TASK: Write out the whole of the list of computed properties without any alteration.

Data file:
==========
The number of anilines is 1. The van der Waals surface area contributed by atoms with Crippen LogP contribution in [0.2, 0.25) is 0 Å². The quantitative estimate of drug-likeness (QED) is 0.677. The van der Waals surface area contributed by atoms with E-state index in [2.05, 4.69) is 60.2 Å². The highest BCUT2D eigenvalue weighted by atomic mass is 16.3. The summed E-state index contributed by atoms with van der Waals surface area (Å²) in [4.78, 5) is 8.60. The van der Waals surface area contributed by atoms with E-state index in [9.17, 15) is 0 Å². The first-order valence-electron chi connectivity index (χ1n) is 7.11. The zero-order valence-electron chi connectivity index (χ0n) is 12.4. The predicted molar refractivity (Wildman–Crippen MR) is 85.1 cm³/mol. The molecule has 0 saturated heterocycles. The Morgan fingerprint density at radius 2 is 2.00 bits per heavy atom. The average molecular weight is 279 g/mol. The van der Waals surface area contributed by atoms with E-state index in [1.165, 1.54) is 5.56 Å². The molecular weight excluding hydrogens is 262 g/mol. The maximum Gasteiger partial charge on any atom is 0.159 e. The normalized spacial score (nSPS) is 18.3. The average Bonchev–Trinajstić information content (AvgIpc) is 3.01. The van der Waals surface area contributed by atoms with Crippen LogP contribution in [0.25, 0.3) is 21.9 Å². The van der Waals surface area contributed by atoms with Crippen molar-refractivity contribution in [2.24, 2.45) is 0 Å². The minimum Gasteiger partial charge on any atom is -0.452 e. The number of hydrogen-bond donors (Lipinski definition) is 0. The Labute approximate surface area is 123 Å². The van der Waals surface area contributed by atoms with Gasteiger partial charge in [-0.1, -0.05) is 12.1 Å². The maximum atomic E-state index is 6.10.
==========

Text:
The number of anilines is 1. The van der Waals surface area contributed by atoms with Crippen LogP contribution in [0.2, 0.25) is 0 Å². The quantitative estimate of drug-likeness (QED) is 0.677. The van der Waals surface area contributed by atoms with E-state index in [2.05, 4.69) is 60.2 Å². The highest BCUT2D eigenvalue weighted by atomic mass is 16.3. The summed E-state index contributed by atoms with van der Waals surface area (Å²) in [4.78, 5) is 8.60. The van der Waals surface area contributed by atoms with E-state index in [9.17, 15) is 0 Å². The first-order valence-electron chi connectivity index (χ1n) is 7.11. The zero-order valence-electron chi connectivity index (χ0n) is 12.4. The predicted molar refractivity (Wildman–Crippen MR) is 85.1 cm³/mol. The molecule has 0 saturated heterocycles. The Morgan fingerprint density at radius 2 is 2.00 bits per heavy atom. The average molecular weight is 279 g/mol. The van der Waals surface area contributed by atoms with E-state index in [1.165, 1.54) is 5.56 Å². The molecular weight excluding hydrogens is 262 g/mol. The maximum Gasteiger partial charge on any atom is 0.159 e. The normalized spacial score (nSPS) is 18.3. The average Bonchev–Trinajstić information content (AvgIpc) is 3.01. The van der Waals surface area contributed by atoms with Crippen LogP contribution in [0.25, 0.3) is 21.9 Å². The van der Waals surface area contributed by atoms with Crippen molar-refractivity contribution in [2.24, 2.45) is 0 Å². The minimum Gasteiger partial charge on any atom is -0.452 e. The number of hydrogen-bond donors (Lipinski definition) is 0. The Labute approximate surface area is 123 Å². The van der Waals surface area contributed by atoms with Gasteiger partial charge in [-0.1, -0.05) is 12.1 Å². The maximum atomic E-state index is 6.10.